Tag Archives: jodida

Piña, dar una piña, darse una piña

Piña, in most Spanish speakers countries except Argentina, means pineapple. Piña it also means pine cone. But in some other countries – now including Argentina – piña means thump, knock or a strong hit.

So, accordingly with this particular meaning, “dar una piña” is to hit someone else, to thump someone. But “darse una piña” is a different thing. Darse, in this case, with this particular extra “se”, means that the verb is reflexive – which means that the subject of the sentence and the object of the sentence refer to the same person – so it could be translated as give to oneself a thump.

Doesn’t sound that logical, right? Well, we use the phrase darse una piña to refer to a crash or to fall or to a hit. If someone was riding his motorbike too fast and crashes into a car we would say that s/he se dio una piña.

Examples:

–    La piña que le dio fue tan fuerte que le quebró la nariz. (S/he hit him/her so hard that his nose was broken)
–   Me acaban de llamar para avisarme que Julio se dio una piña con el auto. Parece que está jodido (They just called me to let me know that Julio was in a car accident. It seems  serious).
–   Pedro iba a los pedos y se terminó dando una piña (Pedro was going really fast and he ended up having an accident)

A whole different thing is when we use the word piña in the phrases “sale como piña” and “va como piña”. This two have a meaning quite similar to the one that gives title to this blog, sale con fritas, and it basically also means that somethings runs fast and smoothly.

If something is a sure thing, we say sale/va como piña. If we want to generate agreement about something, we also say sale/va como piña.

–    Caro me dijo que sale como piña el próximo catálogo. (Caro told me that the next catalogue will be ready soon and it will be great)
–    Sale como piña noche de caipirinhas este sábado, no? (It would be great a Caipirinha’s night this Saturday,  wouldn’t it?)

Attention! Please, take into account that all these uses of the word piña are very very informal, and it’s basically slang. So if you want to properly say to hit, use golpear o pegar, and if you want to inform to a concerned parent that his/her child was in an accident, please say tuvo un accidente.

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Joder, joderse, estar jodido, jodido/a

If you’ve been in Spain, you might be familiarized with this term, although in Argentina we use it in a different way.

You might hear a Spaniard saying “¡Joder!” because he/she is very surprised about something or irritated with someone.  You can hear in Spain “¡Joder! Qué molesto es este tío” (Damn! How annoying is this guy”), but this doesn’t apply in Argentina.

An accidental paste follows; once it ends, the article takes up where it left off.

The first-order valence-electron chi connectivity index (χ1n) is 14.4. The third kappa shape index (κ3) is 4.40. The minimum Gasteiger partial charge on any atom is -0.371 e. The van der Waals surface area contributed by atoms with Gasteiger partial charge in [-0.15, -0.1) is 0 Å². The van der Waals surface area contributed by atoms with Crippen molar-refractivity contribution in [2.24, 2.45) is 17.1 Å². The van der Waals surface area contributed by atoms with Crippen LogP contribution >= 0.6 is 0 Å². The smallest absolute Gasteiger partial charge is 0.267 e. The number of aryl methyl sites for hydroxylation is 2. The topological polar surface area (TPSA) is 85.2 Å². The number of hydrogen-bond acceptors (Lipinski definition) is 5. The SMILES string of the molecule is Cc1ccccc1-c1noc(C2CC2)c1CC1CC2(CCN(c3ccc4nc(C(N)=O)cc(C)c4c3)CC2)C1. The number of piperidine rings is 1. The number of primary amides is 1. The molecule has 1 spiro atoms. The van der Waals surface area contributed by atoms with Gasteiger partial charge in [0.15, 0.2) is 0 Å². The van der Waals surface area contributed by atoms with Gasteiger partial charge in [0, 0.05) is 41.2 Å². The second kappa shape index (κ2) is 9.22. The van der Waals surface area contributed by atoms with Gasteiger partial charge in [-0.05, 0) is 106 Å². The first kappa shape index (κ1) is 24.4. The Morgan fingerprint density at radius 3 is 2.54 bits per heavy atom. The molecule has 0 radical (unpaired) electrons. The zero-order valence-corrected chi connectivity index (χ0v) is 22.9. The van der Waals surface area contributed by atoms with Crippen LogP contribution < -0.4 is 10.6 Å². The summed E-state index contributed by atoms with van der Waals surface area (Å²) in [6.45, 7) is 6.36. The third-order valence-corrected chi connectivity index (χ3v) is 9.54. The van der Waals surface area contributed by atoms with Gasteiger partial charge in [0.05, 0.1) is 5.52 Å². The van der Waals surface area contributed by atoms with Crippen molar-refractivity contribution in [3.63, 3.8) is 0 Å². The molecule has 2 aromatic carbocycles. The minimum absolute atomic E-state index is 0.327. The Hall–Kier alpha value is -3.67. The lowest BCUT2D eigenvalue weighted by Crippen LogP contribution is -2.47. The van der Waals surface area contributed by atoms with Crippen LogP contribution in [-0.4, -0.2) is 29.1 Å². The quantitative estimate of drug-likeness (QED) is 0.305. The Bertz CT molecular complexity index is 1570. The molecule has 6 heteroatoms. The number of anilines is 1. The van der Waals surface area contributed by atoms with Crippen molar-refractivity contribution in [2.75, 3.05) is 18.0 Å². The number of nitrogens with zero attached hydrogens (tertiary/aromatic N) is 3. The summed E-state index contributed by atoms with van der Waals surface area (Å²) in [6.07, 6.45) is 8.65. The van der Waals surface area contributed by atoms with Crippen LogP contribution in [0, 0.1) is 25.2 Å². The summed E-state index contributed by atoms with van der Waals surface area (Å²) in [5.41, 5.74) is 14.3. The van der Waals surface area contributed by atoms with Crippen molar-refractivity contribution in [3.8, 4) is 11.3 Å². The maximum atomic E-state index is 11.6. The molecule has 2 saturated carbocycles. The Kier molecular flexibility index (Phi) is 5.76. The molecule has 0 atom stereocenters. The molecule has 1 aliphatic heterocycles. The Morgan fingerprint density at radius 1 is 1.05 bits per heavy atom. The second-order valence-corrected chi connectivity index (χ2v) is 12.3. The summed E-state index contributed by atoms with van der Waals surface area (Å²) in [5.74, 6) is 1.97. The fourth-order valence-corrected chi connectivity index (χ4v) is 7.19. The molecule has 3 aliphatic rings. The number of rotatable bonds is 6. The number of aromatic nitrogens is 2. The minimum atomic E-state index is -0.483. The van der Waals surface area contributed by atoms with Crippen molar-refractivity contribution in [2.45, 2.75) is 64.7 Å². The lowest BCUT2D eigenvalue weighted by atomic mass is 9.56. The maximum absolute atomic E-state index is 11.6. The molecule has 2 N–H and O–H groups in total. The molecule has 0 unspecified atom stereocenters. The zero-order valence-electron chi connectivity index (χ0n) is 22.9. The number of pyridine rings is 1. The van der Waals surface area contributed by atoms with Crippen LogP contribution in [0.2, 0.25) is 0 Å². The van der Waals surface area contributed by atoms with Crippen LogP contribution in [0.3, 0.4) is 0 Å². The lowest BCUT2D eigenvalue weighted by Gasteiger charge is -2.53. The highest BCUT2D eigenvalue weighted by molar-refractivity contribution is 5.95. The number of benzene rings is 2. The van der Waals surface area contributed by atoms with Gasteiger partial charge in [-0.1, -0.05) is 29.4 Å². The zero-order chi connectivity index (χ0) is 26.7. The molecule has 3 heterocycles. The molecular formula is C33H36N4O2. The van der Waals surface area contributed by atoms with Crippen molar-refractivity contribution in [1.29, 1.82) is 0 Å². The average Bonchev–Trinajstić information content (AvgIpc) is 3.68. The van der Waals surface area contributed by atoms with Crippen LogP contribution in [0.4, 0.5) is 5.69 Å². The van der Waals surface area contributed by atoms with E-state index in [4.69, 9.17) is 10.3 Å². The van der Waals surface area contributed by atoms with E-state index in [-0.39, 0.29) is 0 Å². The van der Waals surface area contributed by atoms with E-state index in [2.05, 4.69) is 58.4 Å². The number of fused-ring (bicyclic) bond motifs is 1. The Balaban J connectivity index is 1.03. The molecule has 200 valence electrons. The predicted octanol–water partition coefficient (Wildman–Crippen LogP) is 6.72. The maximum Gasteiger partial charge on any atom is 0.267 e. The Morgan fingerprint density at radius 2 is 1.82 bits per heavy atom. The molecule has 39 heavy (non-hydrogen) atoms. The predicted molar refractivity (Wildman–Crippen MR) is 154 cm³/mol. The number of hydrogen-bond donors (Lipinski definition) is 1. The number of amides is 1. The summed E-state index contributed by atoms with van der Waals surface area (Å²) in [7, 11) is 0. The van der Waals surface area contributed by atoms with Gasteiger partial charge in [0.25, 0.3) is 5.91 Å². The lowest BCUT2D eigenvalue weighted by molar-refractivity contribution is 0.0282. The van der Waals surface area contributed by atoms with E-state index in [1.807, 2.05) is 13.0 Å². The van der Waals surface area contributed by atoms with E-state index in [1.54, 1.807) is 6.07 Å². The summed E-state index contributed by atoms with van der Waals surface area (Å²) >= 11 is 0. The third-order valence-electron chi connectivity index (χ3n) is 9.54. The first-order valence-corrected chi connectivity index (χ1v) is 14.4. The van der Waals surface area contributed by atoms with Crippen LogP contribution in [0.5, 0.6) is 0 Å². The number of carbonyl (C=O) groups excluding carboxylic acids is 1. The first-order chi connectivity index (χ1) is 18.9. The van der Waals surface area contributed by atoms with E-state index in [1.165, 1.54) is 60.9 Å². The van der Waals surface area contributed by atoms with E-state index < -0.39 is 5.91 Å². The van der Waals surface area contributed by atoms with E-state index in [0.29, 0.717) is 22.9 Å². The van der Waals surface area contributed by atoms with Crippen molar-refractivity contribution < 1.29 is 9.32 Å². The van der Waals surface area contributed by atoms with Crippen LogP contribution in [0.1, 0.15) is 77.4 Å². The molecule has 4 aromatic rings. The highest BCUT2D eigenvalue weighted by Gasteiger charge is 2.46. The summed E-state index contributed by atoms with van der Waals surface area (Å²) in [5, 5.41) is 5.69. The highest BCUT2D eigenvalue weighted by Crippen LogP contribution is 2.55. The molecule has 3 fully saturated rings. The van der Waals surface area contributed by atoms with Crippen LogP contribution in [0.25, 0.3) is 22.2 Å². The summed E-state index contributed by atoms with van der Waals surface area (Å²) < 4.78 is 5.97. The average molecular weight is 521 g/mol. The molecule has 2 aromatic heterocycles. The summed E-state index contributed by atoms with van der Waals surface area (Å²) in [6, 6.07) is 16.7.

First, we don’t use the word as an interjection. Joder for us is “to annoy”. So we say things like:

–         Por favor, dejate de joder / ¡No jodas más, por favor! (Please, stop being annoying / stop disturbing me).

–         Ya no soporto a mis vecinos. Nos joden con sus peleas desde las 8 de la mañana (I can’t stand my neighbors anymore. They annoy us with their fights starting 8 am)

–         ¡Cómo jode este pibe! (How annoying is this guy!)

While joder is to annoy someone else, joderse means to do something in detrimental to oneself. It means that someone gets screwed, but basically because s/he did something to deserve it, or because s/he asked for it.

– ¡Qué se joda! Yo le dije que copiar el trabajo de Wikipedia no era una buena idea. (Screw it! I told him that copying the work from Wikipedia wasn’t a good idea)

Estar jodido, means to be screwed, fucked up, it can also means to be sick.

Está jodido. La profesora dijo que lo iba a desaprobar. (He’s screwed, the professor said she’s going to fail him)

Ando medio jodido de la garganta, creo que tengo anginas. (My throught is in pain, doesn’t feel good, I think I have tonsilitis)

Attention: someone that annoys a lot is not a jodido/a. The word jodido exists, but it is used to qualify another type of person.

Jodido/a – when it refers to a person – means that is difficult, hard to deal with or even dangerous. Even mean. You shouldn’t be around someone jodido.

– Pedro le dijo a nuestro jefe que a mí no me gusta trabajar. Es muy jodido, tené cuidado. (Pedro told our boss that I don’t like to work. He’s very mean, be careful)

When it refers to a thing, it means that’s just hard or difficult.

– El examen fue realmente jodido. No creo que apruebe. (The exam was really hard. I don’t think I’ll pass).

Attention 2:

Ser jodido and estar jodido don’t mean the same thing. If you say soy jodido, it means you’re kinda of an asshole, and no one should get very close to you. Now, if you say estoy jodido, it means that perhaps you got too close to someone jodido and you got screwed (te jodiste).

Attention 3:

¡Jodete! means  get screwed! so you may think that fuck you! might be also in order, but no, the meaning although similar, have different intention and intensity, so my advice is not to get those phrases mixed up.